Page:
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Using Shared Ownership in Retirement

By: Emma Eilbeck BA (hons) - Updated: 9 Sep 2017 | comments*Discuss
 
Retirement Property Local Housing

A number of people who each retirement do not feel comfortable or do not want the financial commitment of owning a home. It may be that you have lived in your own home for many years and want to downsize or free up some cash for your retirement.

Many retirement villages and private developers are offering shared ownership schemes which allow you to buy just a portion of the property and pay rent on the remainder at a reduced rate.

Who Can Use Shared Ownership?

Shared ownership in retirement is usually limited to those who are at least 55 years of age, although some schemes will specify 60. If you are a couple only one of you will need to be the correct age.

Ideally you should have enough capital to buy your share of the property outright. For example, if the property is worth £100,000 and you want to buy a 60% share you will need to pay £60,000. You can raise the money by either selling your current property or taking out a mortgage. Some mortgage lenders will offer shared ownership mortgages into retirement but it is quite rare for them to do this and you will need to prove your income and prove you can meet your mortgage payments.

How It Works

Most local housing authorities will have lengthy waiting lists for shared ownership properties. It is a good idea to speak to your local housing authority about shared ownership a number of years before you plan to move.

Each local authority has a certain number of properties they can offer on a shared ownership basis. There are also some private housebuilders and developers that will offer shared ownership properties.You will need to apply for shared ownership through your local housing authority.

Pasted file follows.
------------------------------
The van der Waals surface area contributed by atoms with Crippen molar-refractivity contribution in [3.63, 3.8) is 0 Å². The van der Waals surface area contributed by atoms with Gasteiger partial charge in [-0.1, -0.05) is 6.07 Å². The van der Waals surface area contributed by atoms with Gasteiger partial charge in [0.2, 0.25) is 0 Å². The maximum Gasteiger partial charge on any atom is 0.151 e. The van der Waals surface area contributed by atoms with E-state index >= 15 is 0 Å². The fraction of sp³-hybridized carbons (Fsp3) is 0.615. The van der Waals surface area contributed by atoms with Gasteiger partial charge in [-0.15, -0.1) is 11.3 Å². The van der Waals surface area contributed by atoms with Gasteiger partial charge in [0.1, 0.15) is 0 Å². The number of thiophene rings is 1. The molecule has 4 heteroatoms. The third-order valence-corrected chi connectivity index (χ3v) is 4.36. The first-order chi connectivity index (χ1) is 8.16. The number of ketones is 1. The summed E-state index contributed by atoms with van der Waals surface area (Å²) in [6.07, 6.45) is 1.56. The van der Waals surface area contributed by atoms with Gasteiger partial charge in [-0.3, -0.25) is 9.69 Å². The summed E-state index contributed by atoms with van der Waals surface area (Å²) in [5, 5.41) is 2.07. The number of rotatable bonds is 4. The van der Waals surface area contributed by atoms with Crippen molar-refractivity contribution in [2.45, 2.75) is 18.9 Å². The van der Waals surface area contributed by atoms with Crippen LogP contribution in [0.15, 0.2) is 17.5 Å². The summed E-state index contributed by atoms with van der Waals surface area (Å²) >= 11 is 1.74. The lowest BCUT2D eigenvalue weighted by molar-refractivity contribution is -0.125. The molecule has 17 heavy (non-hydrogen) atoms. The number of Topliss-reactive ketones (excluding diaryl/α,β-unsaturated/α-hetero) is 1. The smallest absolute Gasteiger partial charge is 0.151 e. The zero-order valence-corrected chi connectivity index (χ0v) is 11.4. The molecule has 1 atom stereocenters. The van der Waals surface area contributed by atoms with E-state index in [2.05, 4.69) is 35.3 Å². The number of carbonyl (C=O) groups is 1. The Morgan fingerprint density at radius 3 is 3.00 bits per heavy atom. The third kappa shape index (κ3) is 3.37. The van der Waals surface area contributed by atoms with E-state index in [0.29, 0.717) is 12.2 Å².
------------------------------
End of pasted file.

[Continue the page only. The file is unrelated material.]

You will have to prove that your income or your joint income does not exceed £60,000 a year, but this is normally not a problem for retirees.

You will be given the option of buying a stake in the house, for example a 25%, 50% or 75% stake. Shared ownership in retirement differs from shared ownership for first-time buyers because you will never be allowed to buy 100% of the property. After one year though you can increase your stake if your wish.

The higher your stake the less you will pay in rent. The rent you do pay should be affordable and at a reduced rate. Rents will vary, but you will roughly pay a rent of around 3%.

Normally when you are offered a shared ownership deal the housing association will offer you a lease of around 99 years. Once you decide you want to move out of the property they will firstly offer it to someone on their waiting list, before allowing you to sell independently.

How it Differs from Normal Shared Ownership

Shared ownership in retirement is usually offered on properties that have been designed for those in retirement and will include features such as a 24 hour security guard on site. Many of the properties for shared ownership will be flats in a block of other retirement properties or houses in a retirement village.

The Benefits of the Scheme

  • Buying on a shared ownership basis means you will benefit from any increase in property prices but will also pay a reduced rent.
  • Although many homes will cater for retirees, shared ownership homes will expect you to maintain an independent style of living, so you still get your freedom and independence.
  • If you are downsizing from a larger property you will have freed up some cash which will allow you to not only pay your rent but also enjoy your retirement a lot more.
  • Shared ownership also allows you to live somewhere larger than you would normally be able to afford.

Drawbacks of the Scheme

  • You may need to ask permission to carry out any renovation work.
  • There are only a limited number of properties available for shared ownership.
  • You will never be able to buy 100% of the property.
Shared ownership is an ideal option for many in retirement because it gives you the best of both worlds. In some ways your options will be limited with shared ownership because of the properties that are available, but in other ways you will have more options open to you because you will have freed up some of your cash by only owning part of the property.